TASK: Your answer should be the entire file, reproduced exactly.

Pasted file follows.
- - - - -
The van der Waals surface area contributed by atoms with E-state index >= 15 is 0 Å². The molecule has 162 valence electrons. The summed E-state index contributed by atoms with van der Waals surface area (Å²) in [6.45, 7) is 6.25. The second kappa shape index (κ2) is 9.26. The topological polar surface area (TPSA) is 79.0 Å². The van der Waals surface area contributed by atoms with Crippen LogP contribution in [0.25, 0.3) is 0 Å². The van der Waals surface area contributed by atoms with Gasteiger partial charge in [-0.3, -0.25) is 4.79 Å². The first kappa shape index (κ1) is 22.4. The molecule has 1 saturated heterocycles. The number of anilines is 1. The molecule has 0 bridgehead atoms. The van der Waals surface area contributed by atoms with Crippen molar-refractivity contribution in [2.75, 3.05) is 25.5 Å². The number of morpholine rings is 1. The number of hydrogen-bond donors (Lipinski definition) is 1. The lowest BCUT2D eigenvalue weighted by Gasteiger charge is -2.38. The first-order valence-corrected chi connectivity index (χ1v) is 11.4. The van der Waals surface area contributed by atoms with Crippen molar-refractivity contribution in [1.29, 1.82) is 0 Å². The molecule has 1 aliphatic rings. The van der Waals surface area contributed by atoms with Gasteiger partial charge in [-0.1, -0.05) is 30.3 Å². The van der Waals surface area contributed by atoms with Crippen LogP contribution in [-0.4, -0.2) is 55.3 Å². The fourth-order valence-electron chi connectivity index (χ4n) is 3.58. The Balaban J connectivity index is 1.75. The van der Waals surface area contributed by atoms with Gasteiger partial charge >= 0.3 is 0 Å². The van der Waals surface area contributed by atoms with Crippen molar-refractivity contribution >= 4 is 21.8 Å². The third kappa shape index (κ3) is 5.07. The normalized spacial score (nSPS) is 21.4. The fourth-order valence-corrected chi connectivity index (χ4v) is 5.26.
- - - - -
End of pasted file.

The van der Waals surface area contributed by atoms with E-state index >= 15 is 0 Å². The molecule has 162 valence electrons. The summed E-state index contributed by atoms with van der Waals surface area (Å²) in [6.45, 7) is 6.25. The second kappa shape index (κ2) is 9.26. The topological polar surface area (TPSA) is 79.0 Å². The van der Waals surface area contributed by atoms with Crippen LogP contribution in [0.25, 0.3) is 0 Å². The van der Waals surface area contributed by atoms with Gasteiger partial charge in [-0.3, -0.25) is 4.79 Å². The first kappa shape index (κ1) is 22.4. The molecule has 1 saturated heterocycles. The number of anilines is 1. The molecule has 0 bridgehead atoms. The van der Waals surface area contributed by atoms with Crippen molar-refractivity contribution in [2.75, 3.05) is 25.5 Å². The number of morpholine rings is 1. The number of hydrogen-bond donors (Lipinski definition) is 1. The lowest BCUT2D eigenvalue weighted by Gasteiger charge is -2.38. The first-order valence-corrected chi connectivity index (χ1v) is 11.4. The van der Waals surface area contributed by atoms with Crippen molar-refractivity contribution in [1.29, 1.82) is 0 Å². The molecule has 1 aliphatic rings. The van der Waals surface area contributed by atoms with Gasteiger partial charge in [-0.1, -0.05) is 30.3 Å². The van der Waals surface area contributed by atoms with Crippen LogP contribution in [-0.4, -0.2) is 55.3 Å². The fourth-order valence-electron chi connectivity index (χ4n) is 3.58. The Balaban J connectivity index is 1.75. The van der Waals surface area contributed by atoms with Gasteiger partial charge >= 0.3 is 0 Å². The van der Waals surface area contributed by atoms with Crippen molar-refractivity contribution >= 4 is 21.8 Å². The third kappa shape index (κ3) is 5.07. The normalized spacial score (nSPS) is 21.4. The fourth-order valence-corrected chi connectivity index (χ4v) is 5.26.